Duhaime's Law Dictionary

Divorce Definition:

The final, legal ending of a marriage, by Court order.

Related Terms: Marriage, Divorce a Mensa et Thoro, Adultery, Idda, Khula, Physical Cruelty, Mental Cruelty, Decree Nisi, Decree Absolute, A Vinculo Matrimonii, Matrimony

Marriage, once entered into, ends only by death of one of the spouses or an annulment, or by the Government ending it, which power has been given to the Courts, the exercise of which is called a divorce.

As Mozley and Whitley have it, in their 1967 law book:

"Divorce (is) the termination of a marriage otherwise than by death or annulment."

Marriage is based on contract but contrary to other contract relationships, it cannot be broken merely by the consent of the parties.


As Justice Gray of the United States Supreme Court wrote in Atherton:

"The purpose and effect of a decree of divorce from the bond of matrimony, by a court of competent jurisdiction, are to change the existing status or domestic relation of husband and wife, and to free them both from the bond. The marriage tie, when thus severed as to one party, ceases to bind either.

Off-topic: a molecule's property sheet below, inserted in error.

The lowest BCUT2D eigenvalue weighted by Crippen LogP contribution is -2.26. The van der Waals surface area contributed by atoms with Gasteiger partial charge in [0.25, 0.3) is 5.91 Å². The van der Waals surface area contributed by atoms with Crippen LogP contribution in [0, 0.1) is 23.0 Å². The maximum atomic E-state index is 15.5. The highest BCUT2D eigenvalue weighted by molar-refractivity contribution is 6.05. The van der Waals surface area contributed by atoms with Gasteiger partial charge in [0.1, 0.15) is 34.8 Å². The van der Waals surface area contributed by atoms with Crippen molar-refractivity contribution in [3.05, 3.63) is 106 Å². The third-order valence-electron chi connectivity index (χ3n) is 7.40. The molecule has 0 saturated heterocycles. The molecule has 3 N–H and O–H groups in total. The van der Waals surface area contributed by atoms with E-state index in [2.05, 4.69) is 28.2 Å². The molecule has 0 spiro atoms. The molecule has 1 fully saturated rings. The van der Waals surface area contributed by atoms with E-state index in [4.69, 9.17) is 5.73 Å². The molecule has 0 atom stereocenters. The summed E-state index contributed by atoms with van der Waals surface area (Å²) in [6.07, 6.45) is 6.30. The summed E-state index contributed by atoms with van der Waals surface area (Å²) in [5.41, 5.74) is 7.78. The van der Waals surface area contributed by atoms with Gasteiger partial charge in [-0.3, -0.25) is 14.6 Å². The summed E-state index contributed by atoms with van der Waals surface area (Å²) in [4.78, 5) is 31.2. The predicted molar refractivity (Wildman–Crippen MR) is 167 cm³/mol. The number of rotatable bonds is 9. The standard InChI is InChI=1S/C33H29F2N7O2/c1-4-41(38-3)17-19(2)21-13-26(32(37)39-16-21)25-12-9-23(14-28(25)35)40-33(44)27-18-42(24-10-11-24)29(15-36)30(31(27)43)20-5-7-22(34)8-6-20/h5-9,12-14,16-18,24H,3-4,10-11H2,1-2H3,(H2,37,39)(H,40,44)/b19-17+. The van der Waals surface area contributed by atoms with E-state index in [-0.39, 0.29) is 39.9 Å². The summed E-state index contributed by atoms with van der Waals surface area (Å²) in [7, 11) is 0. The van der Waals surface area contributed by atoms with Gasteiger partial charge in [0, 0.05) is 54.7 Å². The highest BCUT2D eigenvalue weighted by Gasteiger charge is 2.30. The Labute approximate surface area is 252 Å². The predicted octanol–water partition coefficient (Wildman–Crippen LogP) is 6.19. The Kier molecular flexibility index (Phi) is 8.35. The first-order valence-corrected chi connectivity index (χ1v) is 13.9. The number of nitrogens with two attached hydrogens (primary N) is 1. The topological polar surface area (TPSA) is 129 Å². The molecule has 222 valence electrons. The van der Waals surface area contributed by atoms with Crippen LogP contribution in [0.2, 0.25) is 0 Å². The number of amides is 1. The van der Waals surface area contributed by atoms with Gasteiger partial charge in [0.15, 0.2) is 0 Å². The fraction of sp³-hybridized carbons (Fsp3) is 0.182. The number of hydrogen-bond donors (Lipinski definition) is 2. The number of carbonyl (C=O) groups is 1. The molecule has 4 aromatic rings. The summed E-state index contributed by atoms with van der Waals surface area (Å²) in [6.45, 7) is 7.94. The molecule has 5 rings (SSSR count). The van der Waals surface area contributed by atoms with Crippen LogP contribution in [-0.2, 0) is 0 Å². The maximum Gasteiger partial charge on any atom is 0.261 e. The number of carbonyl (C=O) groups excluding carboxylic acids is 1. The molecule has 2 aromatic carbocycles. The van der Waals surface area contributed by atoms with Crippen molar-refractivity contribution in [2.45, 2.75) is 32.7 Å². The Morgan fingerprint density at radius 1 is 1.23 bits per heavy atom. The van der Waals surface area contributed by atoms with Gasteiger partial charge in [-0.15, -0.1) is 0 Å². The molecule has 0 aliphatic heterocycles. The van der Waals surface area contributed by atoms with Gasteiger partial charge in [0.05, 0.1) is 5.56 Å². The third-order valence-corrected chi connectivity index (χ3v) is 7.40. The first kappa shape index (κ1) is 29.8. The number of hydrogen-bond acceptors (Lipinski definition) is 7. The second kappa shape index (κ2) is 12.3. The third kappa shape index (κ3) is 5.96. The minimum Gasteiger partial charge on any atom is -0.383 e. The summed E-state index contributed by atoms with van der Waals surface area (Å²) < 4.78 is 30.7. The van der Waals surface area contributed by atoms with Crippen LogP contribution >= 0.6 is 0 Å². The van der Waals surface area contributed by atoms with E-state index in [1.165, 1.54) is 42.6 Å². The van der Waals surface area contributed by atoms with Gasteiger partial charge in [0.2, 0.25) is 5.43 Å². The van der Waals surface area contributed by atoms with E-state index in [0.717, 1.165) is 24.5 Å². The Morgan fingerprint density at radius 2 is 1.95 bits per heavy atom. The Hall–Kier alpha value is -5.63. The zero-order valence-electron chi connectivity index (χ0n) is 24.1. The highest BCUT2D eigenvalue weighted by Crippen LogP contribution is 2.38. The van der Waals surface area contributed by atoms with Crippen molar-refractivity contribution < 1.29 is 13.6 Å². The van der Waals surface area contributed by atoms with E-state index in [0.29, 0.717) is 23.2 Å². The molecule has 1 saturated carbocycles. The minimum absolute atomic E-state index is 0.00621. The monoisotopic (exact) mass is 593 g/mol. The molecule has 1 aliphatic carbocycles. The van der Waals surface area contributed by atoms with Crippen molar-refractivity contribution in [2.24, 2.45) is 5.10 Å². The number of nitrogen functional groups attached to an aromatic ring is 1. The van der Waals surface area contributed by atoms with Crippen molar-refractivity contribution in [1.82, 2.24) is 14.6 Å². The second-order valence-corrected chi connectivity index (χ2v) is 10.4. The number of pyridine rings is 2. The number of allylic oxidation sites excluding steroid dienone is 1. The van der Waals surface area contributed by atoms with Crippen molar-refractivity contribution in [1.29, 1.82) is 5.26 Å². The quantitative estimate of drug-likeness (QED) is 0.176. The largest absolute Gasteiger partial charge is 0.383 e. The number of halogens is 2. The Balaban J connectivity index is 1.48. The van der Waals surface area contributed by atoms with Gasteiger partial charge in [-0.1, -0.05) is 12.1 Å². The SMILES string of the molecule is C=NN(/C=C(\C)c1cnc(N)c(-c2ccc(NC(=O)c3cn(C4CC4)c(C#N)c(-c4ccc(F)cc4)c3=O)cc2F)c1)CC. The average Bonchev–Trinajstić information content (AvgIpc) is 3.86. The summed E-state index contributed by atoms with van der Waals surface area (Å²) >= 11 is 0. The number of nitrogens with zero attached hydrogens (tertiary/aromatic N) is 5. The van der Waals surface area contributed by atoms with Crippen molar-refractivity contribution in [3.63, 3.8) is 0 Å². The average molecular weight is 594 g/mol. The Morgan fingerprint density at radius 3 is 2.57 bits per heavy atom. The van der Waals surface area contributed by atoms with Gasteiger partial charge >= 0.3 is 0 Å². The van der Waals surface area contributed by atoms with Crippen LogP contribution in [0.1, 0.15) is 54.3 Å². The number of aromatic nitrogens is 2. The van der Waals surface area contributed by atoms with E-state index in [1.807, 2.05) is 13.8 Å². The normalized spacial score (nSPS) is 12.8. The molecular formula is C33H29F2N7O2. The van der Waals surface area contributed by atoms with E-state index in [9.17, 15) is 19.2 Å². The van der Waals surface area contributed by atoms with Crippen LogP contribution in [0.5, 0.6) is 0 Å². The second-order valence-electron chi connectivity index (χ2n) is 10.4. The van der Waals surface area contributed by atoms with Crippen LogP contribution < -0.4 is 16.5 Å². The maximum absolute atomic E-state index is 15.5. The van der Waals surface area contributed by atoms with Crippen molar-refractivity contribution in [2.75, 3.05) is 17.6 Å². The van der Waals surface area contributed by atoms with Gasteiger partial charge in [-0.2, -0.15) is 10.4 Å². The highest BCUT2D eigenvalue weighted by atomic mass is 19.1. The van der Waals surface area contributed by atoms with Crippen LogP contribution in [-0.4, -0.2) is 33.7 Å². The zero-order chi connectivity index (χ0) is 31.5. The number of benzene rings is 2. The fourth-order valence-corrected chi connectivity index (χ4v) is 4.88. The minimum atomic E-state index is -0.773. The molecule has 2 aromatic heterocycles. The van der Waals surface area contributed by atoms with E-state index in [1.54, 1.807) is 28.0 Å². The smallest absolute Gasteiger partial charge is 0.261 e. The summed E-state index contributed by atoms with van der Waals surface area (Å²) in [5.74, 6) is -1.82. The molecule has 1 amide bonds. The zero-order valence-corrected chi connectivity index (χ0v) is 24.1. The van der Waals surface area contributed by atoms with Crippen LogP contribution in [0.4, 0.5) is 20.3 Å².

"A husband without a wife, or a wife without a husband, is unknown to the law."

The term divorce used to encompass most judicial processes which ended a marriage such as marriage annulment, or an order which suspended it (called divorce a mensa et thoro).

The Churches, up to 1857 in common law England, had the authority to annul a marriage or suspend its obligations as in divorce a mensa et thoro, but not to dissolve a marriage, something which could only be obtained through Parliament.

In 1857, England wheeled out a Matrimonial Causes Act, giving divorce jurisdiction to the judiciary: the Courts; such a serious matter that at first, the law required that the application be heard and determined by three judges.


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